BG: Why did you feel you needed to rebrand the ballet?

Nissinen: It felt so corporate, and the environment I’ve been pushing for the organization is definitely not corporate. It was obvious that we had moved in a different direction. After we lost our venue for “The Nutcracker,’’ we didn’t have a chance to focus on rebranding. I felt that the move to the Opera House was going to be a whole new beginning for us. We also have a whole new batch of principal dancers. A really strong, new generation taking over the company at the same time. This was the opportunity to really show a whole new face.

I’ve known Denise for a while. I brought her to the attention of our previous executive director five years ago. I wanted her to work for us at that point. In hindsight, I’m glad it didn’t happen then, because this was going to be better. It is repositioning the ballet on the cultural and social map in Boston.

Korn: This is the culmination of two years of Mikko and I trying to figure out how to introduce this to the city. It’s not about a logo. Sure, that’s the icon. This is taking the DNA of the company and not letting it be buried, but celebrating it outwardly.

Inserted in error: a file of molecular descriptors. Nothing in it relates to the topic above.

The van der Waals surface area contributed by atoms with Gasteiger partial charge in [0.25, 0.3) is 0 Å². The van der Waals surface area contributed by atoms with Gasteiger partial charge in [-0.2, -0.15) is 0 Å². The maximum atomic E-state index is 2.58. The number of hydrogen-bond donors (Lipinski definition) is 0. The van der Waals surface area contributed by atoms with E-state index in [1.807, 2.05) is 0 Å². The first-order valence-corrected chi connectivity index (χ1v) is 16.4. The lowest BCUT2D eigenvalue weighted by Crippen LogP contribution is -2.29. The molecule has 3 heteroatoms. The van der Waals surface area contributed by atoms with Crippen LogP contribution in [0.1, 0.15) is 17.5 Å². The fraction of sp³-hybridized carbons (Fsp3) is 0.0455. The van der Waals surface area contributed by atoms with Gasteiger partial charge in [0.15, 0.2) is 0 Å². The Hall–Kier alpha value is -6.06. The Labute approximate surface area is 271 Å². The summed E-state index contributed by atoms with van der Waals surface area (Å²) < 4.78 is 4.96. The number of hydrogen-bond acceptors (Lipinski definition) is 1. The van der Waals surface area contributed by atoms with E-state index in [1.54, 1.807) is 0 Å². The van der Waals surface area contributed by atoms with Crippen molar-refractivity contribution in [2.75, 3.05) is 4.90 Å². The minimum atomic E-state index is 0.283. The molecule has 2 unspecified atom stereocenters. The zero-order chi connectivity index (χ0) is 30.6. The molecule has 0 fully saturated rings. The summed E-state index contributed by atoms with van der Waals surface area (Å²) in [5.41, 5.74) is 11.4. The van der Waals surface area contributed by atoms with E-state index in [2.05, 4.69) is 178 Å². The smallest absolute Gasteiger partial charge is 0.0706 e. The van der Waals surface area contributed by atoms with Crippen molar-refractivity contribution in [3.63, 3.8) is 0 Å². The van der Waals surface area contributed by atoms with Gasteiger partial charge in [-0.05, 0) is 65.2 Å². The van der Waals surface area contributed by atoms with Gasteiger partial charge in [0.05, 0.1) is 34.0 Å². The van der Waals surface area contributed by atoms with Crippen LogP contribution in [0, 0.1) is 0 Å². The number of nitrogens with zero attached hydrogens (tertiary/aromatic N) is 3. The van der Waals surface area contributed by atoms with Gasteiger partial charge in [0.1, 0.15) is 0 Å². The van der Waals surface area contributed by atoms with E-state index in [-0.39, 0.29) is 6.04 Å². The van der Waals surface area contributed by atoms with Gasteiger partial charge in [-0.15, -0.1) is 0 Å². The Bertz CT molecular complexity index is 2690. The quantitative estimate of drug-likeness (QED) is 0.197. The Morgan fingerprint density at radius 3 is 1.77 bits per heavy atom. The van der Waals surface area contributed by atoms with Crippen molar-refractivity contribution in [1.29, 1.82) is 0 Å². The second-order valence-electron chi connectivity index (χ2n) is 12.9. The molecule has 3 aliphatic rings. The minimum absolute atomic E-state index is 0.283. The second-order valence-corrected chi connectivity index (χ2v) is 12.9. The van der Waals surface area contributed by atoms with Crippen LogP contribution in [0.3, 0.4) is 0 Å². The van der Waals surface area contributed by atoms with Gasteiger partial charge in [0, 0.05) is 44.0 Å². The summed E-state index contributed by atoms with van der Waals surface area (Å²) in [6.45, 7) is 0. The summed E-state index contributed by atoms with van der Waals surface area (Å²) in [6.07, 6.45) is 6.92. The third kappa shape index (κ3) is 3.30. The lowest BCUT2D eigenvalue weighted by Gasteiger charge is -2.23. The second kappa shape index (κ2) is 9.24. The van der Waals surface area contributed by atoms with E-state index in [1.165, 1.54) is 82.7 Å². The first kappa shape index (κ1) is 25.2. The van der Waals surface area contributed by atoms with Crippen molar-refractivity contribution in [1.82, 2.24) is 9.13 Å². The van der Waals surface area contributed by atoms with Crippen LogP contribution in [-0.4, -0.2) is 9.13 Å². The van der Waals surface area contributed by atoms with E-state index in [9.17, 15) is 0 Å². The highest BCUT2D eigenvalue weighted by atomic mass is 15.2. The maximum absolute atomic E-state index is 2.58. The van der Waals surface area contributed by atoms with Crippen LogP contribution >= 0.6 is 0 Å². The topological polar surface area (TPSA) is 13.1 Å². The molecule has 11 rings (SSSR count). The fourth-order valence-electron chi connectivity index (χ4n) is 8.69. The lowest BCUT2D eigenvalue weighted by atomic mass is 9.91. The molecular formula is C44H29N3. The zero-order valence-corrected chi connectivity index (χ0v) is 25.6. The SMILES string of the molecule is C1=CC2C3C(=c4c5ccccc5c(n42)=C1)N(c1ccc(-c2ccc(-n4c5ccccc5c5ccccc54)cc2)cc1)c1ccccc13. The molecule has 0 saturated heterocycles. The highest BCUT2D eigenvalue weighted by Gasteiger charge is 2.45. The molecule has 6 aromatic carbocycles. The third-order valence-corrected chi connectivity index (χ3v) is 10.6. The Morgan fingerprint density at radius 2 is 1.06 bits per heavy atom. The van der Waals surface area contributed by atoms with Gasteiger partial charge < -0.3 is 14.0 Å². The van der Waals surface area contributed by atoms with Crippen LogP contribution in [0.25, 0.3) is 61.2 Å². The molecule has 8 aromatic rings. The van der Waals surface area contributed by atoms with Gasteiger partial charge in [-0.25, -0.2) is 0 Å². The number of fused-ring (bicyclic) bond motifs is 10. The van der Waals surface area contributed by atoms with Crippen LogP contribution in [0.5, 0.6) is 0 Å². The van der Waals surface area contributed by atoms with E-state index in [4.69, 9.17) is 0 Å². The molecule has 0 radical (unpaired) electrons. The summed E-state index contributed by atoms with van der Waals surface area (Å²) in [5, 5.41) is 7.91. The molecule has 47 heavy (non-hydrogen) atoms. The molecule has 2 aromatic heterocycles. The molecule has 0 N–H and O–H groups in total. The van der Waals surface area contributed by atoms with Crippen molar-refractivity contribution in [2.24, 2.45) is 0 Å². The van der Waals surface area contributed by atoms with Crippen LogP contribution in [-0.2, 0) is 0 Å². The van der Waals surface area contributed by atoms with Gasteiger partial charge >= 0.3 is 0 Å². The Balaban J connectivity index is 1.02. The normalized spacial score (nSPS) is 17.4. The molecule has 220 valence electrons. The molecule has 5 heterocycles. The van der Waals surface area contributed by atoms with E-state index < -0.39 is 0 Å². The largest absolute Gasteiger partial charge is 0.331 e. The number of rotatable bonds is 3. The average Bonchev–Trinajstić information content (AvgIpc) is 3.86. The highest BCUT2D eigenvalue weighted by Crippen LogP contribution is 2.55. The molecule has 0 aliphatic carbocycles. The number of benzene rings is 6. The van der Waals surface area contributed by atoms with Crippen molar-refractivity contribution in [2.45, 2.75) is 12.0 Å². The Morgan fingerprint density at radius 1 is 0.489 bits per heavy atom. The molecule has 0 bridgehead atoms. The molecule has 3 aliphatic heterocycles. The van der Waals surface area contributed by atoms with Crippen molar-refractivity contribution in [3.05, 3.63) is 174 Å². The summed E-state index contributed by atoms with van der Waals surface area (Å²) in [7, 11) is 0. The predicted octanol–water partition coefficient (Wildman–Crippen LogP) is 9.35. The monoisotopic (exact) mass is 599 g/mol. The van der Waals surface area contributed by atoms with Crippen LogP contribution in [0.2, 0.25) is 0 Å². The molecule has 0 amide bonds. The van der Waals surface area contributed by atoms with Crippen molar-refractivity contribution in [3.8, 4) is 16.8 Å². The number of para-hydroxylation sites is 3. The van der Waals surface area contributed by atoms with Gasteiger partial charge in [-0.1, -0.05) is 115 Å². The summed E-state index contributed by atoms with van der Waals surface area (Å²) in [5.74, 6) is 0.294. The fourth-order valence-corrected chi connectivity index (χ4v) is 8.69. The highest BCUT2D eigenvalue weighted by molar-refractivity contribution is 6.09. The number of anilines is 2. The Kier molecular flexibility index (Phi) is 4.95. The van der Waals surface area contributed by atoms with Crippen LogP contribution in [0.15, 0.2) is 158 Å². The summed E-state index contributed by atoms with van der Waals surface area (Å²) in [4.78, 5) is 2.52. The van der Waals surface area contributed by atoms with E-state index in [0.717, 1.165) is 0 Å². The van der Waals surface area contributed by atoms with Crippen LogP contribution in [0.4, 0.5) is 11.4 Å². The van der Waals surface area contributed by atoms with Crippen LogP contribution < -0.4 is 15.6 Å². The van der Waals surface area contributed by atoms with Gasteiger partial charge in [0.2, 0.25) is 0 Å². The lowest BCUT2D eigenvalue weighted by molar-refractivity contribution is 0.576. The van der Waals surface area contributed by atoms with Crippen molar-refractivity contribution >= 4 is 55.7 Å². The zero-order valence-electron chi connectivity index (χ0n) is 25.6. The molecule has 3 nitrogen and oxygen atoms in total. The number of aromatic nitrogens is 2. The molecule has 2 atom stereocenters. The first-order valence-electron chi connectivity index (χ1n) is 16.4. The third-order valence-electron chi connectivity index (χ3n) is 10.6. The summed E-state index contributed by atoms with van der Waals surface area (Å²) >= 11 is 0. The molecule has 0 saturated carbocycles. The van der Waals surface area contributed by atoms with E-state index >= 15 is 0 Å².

BG: Denise, how did you take the edict that these bold changes were happening and translate that?

Korn: The typeface that we used for the end result was hand drawn. It’s called Boston Ballet Sans. It’s a derivative of a typeface called Futura. Which is a classical-modern font. The way that we treat it is very clean and much more contemporary, but it’s still respectful of its roots. We really wanted to show that there really is nothing about the ballet that’s corporate and stuck in a box.

Nissinen: It needed to capture the classical and modern. We do the big classical ballets, but we’re also the only major company that is making a major commitment to modern dance.